When I began running, I didn’t have much stamina to show for. In fact, I gave up on running—for numerous times—because within a mile or less, my legs were on fire and I was about to drop dead from breathing so hard and fast. But all changed when I started to consciously work on increasing my running stamina. That’s when the magic started to happen and my running changed for good—figuratively and literally. So today, I’m going to share with you some of the tactics you can use to increase your running stamina and endurance—regardless of your current fitness level. The running strategies you are going to read can benefits runners of all levels and training backgrounds. But first things first. Let’s delve into what stamina actually means so we can make sure that we are on the right page (and the same book). Different Stamina meanings Runners are not created equal. Everyone is different. That’s why stamina means different things to different runners. The beginner runner (1) may want to run three to five miles without stopping and with much ease, then build on that. The main focus is building a basic cardio base.
In an overtrained state, runners experience a plethora of negative symptoms ranging from chronic fatigue and insomnia, to decreased motivation and high susceptibility to injuries and sickness. According to research, more than 60 percent of runners will experience “serious” overtraining at least once in their running career. That can be a real discouraging statistic—especially if you are serious about reaching your running goals. Just don’t freak out yet. If you only run three, or even four, times per week at an easy pace, chances are you aren’t at a risk of overtraining. However, if you are like me, you run a lot and hit the gym regularly, then it’s probably time to assess your current training program. In either case, you need to keep your eyes open, and be willing to the make the right readjustment. It’s not a clear-n-cut science Just keep in mind that none of these symptoms should be taken as a clear and cut indication of the condition on their own. Nonetheless, if you find that you are experiencing four to six of these signs, chances are high that you are overrunning yourself and might need to step back. Here are the top 9 signs of runners overtraining syndrome:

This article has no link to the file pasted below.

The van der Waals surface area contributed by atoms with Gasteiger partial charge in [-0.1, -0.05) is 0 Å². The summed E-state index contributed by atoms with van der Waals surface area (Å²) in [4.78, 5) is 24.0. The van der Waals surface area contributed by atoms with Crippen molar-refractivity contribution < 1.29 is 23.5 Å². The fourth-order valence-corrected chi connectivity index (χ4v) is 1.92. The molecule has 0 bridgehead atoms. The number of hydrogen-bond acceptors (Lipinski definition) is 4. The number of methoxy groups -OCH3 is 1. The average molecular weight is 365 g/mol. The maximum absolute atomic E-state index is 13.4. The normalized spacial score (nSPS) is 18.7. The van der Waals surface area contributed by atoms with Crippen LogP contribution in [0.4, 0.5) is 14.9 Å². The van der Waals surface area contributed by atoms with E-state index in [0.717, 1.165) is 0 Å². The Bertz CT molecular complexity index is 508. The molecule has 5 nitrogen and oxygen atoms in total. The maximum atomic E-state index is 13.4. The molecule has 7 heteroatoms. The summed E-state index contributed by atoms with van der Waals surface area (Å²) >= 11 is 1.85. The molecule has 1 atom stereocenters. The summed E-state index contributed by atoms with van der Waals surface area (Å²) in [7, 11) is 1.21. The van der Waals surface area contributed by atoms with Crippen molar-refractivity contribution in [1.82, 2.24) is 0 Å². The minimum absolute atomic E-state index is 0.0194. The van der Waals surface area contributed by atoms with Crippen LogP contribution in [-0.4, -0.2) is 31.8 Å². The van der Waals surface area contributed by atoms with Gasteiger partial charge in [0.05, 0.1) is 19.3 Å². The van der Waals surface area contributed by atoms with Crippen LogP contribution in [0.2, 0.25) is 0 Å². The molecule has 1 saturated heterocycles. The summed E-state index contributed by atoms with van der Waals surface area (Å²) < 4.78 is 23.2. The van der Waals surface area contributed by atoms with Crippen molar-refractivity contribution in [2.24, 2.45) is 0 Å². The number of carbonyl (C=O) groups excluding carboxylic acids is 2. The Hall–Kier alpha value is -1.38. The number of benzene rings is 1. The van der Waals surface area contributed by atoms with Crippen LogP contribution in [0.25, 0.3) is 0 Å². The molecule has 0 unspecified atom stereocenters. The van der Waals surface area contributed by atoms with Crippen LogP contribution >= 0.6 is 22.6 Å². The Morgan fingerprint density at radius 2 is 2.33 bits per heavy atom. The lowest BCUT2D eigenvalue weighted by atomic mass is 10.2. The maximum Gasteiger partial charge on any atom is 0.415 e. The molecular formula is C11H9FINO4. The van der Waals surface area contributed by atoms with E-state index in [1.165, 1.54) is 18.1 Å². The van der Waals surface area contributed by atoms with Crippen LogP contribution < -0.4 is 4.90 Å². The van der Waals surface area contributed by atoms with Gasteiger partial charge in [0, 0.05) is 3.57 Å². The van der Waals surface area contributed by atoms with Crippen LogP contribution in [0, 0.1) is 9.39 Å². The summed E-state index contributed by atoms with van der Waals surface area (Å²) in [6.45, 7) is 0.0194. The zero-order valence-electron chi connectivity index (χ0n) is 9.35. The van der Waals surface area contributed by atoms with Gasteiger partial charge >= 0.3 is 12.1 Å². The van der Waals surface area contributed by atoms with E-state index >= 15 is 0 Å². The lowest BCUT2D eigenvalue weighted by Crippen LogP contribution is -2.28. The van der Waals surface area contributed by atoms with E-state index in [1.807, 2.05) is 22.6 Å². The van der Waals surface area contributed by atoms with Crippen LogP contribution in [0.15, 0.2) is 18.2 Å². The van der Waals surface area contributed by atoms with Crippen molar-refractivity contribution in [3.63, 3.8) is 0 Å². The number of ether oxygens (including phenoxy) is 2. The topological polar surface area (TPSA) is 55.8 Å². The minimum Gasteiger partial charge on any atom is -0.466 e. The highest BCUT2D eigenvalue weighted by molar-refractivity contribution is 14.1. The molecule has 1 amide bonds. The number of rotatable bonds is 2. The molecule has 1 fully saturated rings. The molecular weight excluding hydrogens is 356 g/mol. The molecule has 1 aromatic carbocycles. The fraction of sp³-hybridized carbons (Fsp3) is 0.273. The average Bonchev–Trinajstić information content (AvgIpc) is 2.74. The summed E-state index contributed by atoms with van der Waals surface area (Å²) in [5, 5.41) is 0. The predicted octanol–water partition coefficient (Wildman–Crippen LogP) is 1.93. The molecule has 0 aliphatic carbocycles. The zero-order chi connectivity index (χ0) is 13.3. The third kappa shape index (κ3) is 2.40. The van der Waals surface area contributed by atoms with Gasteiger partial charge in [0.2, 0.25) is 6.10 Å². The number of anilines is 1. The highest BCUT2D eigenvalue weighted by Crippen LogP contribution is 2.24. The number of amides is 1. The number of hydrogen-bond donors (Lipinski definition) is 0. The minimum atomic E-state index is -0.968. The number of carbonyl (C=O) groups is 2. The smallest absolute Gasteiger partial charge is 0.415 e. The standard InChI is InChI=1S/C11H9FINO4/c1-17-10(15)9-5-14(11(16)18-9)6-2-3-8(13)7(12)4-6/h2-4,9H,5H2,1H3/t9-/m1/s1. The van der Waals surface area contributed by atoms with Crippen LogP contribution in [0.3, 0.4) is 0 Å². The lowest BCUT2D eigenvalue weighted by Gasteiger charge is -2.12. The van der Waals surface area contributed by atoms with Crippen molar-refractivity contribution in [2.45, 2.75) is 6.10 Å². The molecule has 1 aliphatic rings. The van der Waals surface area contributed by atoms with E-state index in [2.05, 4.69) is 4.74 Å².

Like any other training program, starting and sticking to a regular running routine can run into many obstacles and problems. After all, there are plenty of potential obstacles—injury, boredom, side stitches, breathlessness, fatigue , lack of time and motivation and so on. Nevertheless, you shouldn’t let these obstacles stop you from you doing your roadwork. Therefore, here are some practical strategies for overcoming common obstacles to running.
I’m writing these words with a recovering sprained ankle. Last week, I went for my usual hill run. And on the way down, I stepped on a rock and badly sprained my ankle. As you can see, I’m not the world expert on preventing not treating sprained ankles. In fact, I’m not the world’s expert on anything. But my last painful experience forced me to take a week off of training and do some research on the subject. Now here I’m sharing with you what I learned about the subject (and my painful experience). Here is the complete runners' guide for treating and preventing ankle sprains.